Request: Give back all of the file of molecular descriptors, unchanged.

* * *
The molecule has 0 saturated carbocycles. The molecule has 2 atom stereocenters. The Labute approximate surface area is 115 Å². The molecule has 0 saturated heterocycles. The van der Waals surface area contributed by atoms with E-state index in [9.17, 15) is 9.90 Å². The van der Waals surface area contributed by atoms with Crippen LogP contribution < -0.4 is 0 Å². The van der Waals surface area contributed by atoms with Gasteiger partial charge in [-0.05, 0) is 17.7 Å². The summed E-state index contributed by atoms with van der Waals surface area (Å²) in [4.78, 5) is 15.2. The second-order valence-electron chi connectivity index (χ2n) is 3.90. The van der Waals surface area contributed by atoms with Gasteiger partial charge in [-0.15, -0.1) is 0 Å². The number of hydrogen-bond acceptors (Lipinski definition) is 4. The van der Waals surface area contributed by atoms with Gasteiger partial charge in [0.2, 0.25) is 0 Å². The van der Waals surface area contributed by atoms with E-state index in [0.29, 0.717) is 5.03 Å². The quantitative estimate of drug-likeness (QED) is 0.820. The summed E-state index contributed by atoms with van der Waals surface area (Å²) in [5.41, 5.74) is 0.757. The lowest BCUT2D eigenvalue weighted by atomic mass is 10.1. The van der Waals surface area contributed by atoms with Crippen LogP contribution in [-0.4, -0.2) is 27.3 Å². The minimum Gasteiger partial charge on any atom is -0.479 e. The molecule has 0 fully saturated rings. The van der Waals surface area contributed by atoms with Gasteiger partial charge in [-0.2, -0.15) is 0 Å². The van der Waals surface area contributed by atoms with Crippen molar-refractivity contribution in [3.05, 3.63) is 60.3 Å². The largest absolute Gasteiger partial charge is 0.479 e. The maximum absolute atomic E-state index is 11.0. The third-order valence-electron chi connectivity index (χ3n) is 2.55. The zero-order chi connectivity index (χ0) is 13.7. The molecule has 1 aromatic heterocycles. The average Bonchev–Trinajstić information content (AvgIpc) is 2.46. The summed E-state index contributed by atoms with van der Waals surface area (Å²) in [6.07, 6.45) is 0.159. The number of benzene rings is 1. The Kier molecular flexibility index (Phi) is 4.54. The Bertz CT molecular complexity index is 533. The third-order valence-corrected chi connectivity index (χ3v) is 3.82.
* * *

The molecule has 0 saturated carbocycles. The molecule has 2 atom stereocenters. The Labute approximate surface area is 115 Å². The molecule has 0 saturated heterocycles. The van der Waals surface area contributed by atoms with E-state index in [9.17, 15) is 9.90 Å². The van der Waals surface area contributed by atoms with Crippen LogP contribution < -0.4 is 0 Å². The van der Waals surface area contributed by atoms with Gasteiger partial charge in [-0.05, 0) is 17.7 Å². The summed E-state index contributed by atoms with van der Waals surface area (Å²) in [4.78, 5) is 15.2. The second-order valence-electron chi connectivity index (χ2n) is 3.90. The van der Waals surface area contributed by atoms with Gasteiger partial charge in [-0.15, -0.1) is 0 Å². The number of hydrogen-bond acceptors (Lipinski definition) is 4. The van der Waals surface area contributed by atoms with Gasteiger partial charge in [0.2, 0.25) is 0 Å². The van der Waals surface area contributed by atoms with E-state index in [0.29, 0.717) is 5.03 Å². The quantitative estimate of drug-likeness (QED) is 0.820. The summed E-state index contributed by atoms with van der Waals surface area (Å²) in [5.41, 5.74) is 0.757. The lowest BCUT2D eigenvalue weighted by atomic mass is 10.1. The van der Waals surface area contributed by atoms with Crippen LogP contribution in [-0.4, -0.2) is 27.3 Å². The minimum Gasteiger partial charge on any atom is -0.479 e. The molecule has 0 fully saturated rings. The van der Waals surface area contributed by atoms with Gasteiger partial charge in [-0.2, -0.15) is 0 Å². The van der Waals surface area contributed by atoms with Crippen molar-refractivity contribution in [3.05, 3.63) is 60.3 Å². The largest absolute Gasteiger partial charge is 0.479 e. The maximum absolute atomic E-state index is 11.0. The third-order valence-electron chi connectivity index (χ3n) is 2.55. The zero-order chi connectivity index (χ0) is 13.7. The molecule has 1 aromatic heterocycles. The average Bonchev–Trinajstić information content (AvgIpc) is 2.46. The summed E-state index contributed by atoms with van der Waals surface area (Å²) in [6.07, 6.45) is 0.159. The number of benzene rings is 1. The Kier molecular flexibility index (Phi) is 4.54. The Bertz CT molecular complexity index is 533. The third-order valence-corrected chi connectivity index (χ3v) is 3.82.